Introduction of Actuary
Actuaries dubbed the “cool kids of the insurance world,” attempt to value the future by analysing the financial costs of risk associated with prospective events. They assist businesses and clients in developing policies that reduce the cost of risk.
Similar Job Titles
- Life Actuary
- Casualty Actuary
- Pension Actuary
- Benefits Actuary
- Insurance Actuary
Typical Job Responsibilities
What do Actuaries do?
An Actuary would typically need to:
- Analyse statistical data to determine the rates of mortality, accident, sickness, disability, and retirement.
- Create probability tables for fires, natural disasters, and unemployment using current sociological research and knowledge of inquiry procedures.
- Determine premium rates, cash reserves, and obligations to secure future benefit payments.
- Determine the provisions of each form of insurance policy contract and provide presentations, reports, assessments, and quarterly updates.
- Design, review, and assist in the administration of insurance, annuity, and pension schemes
- Develop strategies for new business lines or improve existing ones in collaboration with programmers, underwriters, accounting, claims experts, and senior management.
- Determine a fair basis for allocating surplus revenues under mutual company participating insurance and annuity contracts.
- Manage credit, assist in the pricing of business security solutions, establish company policy, and assist with mergers and acquisitions.
- Help financial institutions manage risks and maximise returns on investment products or loan services by providing knowledge.
- Using reports and quarterly updates, explain complicated technical issues to firm executives, government officials, shareholders, policyholders, and the general public.
- Collaborate with IT specialists to create systems that ensure regulatory body compliance.
- As a consultant, you will supervise employees and provide advice to clients on a contract basis.
- Testify in front of government agencies about proposed legislation affecting businesses.
Standard Work Environment
Although most actuaries work in an office, those who work for consulting firms may be required to travel to meet with customers. Unless otherwise noted, the dress code would be business casual.
The majority of actuaries work full-time. Expect to work overtime, but not necessarily on weekends or in shifts. Graduate trainees in traditional fields of employment can devote more time to studying for professional tests.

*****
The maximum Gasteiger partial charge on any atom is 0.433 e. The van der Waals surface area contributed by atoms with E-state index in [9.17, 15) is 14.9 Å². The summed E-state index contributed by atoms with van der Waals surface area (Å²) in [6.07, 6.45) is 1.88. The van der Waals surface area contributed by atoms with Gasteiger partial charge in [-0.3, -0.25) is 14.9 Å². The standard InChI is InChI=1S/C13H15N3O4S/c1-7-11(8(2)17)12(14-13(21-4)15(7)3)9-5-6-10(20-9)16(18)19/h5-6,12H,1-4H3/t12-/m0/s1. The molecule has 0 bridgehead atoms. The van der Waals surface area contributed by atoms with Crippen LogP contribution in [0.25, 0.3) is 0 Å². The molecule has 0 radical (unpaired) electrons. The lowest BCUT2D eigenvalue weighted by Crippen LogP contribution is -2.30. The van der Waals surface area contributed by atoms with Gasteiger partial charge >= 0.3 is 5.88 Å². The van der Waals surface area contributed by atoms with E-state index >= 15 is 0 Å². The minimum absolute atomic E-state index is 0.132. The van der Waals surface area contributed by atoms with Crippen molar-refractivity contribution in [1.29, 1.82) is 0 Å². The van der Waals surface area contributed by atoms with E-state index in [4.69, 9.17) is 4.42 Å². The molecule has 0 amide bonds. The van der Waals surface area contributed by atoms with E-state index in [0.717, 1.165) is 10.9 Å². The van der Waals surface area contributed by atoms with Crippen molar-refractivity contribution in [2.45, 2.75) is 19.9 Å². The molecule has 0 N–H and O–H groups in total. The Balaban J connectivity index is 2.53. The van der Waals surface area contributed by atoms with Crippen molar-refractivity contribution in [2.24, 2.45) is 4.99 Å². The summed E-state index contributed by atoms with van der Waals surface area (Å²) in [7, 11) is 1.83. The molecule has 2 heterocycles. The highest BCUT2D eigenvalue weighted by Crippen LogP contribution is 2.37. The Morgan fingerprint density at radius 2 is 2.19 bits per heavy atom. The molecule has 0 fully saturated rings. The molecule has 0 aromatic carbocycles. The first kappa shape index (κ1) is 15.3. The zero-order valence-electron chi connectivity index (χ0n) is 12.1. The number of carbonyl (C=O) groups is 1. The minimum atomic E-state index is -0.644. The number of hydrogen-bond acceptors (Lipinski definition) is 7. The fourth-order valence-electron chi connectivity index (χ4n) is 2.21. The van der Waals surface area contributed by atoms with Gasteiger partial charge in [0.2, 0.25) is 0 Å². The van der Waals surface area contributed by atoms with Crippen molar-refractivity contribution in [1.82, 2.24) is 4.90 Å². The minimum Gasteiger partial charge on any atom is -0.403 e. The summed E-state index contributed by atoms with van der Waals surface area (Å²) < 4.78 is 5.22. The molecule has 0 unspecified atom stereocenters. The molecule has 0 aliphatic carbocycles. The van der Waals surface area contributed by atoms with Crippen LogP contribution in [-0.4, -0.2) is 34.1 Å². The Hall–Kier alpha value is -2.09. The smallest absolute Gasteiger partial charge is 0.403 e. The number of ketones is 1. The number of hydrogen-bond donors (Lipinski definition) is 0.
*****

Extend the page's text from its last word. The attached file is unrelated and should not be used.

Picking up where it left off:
Flexible and part-time work, as well as career pauses, are all possible.
The majority of actuarial trainees begin their employment in the financial services sector. Recruitment agencies manage some positions and frequently advertise in financial vacancy sections of newspapers or professional periodicals. Most large towns and cities have plenty of job opportunities. It is uncommon for an Actuary to be self-employed and freelancing.
Actuaries are generally employed by:
- Insurance Carriers
- Funds & Trusts
- Government Organizations
- Educational Institutions
- Insurance Companies & Consultancies
Unions / Professional Organizations
Membership in one of the major actuarial societies and groups can provide enhanced networking possibilities and access to resources that individual Actuaries may not have access to.
- Increasingly complicated work to facilitate better alignment with the company’s finance and risk organizations
- Results and additional insights are expected at an accelerated pace to enable faster action
- Expected to play a more prominent role in business decisions with a more substantial commitment to advanced analytics and big data
- Driven to refocus on higher analytics while also improving efficiency through increased automation, responsiveness and transparency
- Examinations which may impact social and personal life
Work Experience Suggestions
Internships can assist students narrow down the different Actuarial tracks available, including health, life, pension, and casualty. Pre-entry experience, such as talking to people who are already in the position and gaining some work experience, would be invaluable.
Some companies provide students interested in becoming Actuaries with work placements or internships. Wherever possible, aspiring actuaries should approach professionals at career fairs or inquire about work shadowing.
A graduate degree in Actuarial Science, Actuarial Mathematics, business or finance, economics, engineering, mathematics, statistics, risk management, physics, or chemistry increases your chances of success tremendously.
Prospective Actuaries should take computer science coursework in addition to statistics and probability to acquire programming languages and build the skills to utilise and develop spreadsheets, databases, and statistical analysis tools.